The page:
RSF condemns the Taliban’s attempt to cover Afghan women journalists’ faces

Journalists’ faces have disappeared from Afghan TV since 22 May, as the Taliban ordered women television presenters to cover their faces while on air, and their male colleagues have been wearing masks in a “#FreeHerFace” solidarity campaign. Reporters Without Borders (RSF) supports Afghan women journalists and condemns this flagrant violation of their rights and of press freedom by the Taliban, which is trying to gag them.

At the start of May, the Taliban ordered all women to cover up completely when in public, preferably by wearing a burqa, which covers the entire body and face, leaving a mesh screen over the eyes. But previously, in a decree published on 22 November 2021, the Ministry for the Promotion of Virtue and Repression of Vice had imposed a number of rules on the media including a requirement for women TV presenters to wear a hijab (a generic term usually taken to mean a headscarf). 

Finally, amid much debate, the Ministry went further on 21 May and, with the support of the Ministry of Information and Culture, ordered women journalists to cover their faces when on air.

“The order to women journalists to cover their faces on air is the latest attempt by the Taliban to restrict press freedom. At RSF we stand in full solidarity with these courageous journalists still working in the country, and call for the Taliban to immediately reverse this archaic measure and allow all journalists to do their jobs without interference,” said RSF Secretary-General Christophe Deloire.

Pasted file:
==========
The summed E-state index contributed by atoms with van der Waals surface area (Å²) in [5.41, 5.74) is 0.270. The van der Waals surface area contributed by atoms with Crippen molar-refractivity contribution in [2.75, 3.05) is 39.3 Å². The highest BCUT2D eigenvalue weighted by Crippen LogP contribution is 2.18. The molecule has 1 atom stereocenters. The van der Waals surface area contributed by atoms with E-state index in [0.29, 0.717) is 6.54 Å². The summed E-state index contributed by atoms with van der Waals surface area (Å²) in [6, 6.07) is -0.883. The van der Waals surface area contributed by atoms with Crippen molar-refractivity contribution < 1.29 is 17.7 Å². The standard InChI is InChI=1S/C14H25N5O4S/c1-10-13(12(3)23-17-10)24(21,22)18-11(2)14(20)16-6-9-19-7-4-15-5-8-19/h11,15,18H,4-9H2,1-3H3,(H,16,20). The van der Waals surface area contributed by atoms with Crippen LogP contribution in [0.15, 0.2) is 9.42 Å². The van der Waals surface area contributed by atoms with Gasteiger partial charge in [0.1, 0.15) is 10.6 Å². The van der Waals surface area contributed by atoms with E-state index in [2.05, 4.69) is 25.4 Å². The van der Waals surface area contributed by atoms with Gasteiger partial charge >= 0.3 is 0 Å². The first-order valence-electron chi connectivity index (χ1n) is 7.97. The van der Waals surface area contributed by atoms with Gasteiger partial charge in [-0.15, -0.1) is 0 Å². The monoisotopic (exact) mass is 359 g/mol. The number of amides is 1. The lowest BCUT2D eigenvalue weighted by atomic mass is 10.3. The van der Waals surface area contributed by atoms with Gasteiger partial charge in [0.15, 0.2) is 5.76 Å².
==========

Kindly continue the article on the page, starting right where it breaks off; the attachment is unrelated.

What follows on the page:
The imposition of a full body covering by the Taliban, covering the mouths of women TV presenters, has triggered an outcry both nationally and internationally. Many journalists and prominent political figures spoke out against this imposition but TV channels had to make their staff comply with the order, such as TOLOnews, whose director, Khpolwak Sapai, said he was “forced” to do so.

However, on 22 May, male journalists at several TV stations, including TOLOnews and TV1, began wearing masks over their mouths, in a show of solidarity with their female colleagues. This solidarity action has grown in scale with an accompanying public #FreeHerFace campaign, which has drawn international attention.

RSF points out that the situation of women journalists in Afghanistan has deteriorated steadily since 15 August 2021, the date of the Taliban’s takeover. According to the latest RSF survey, “of the 1,190 women journalists and media workers counted in the capital at the start of August, only 320 are now working – a 73% fall.” 

RSF has yet to receive a response to its open letter of 28 March to Richard Bennett, the UN’s new Special Rapporteur on the human rights situation in Afghanistan, calling for urgent action to defend journalists and press freedom in Afghanistan.

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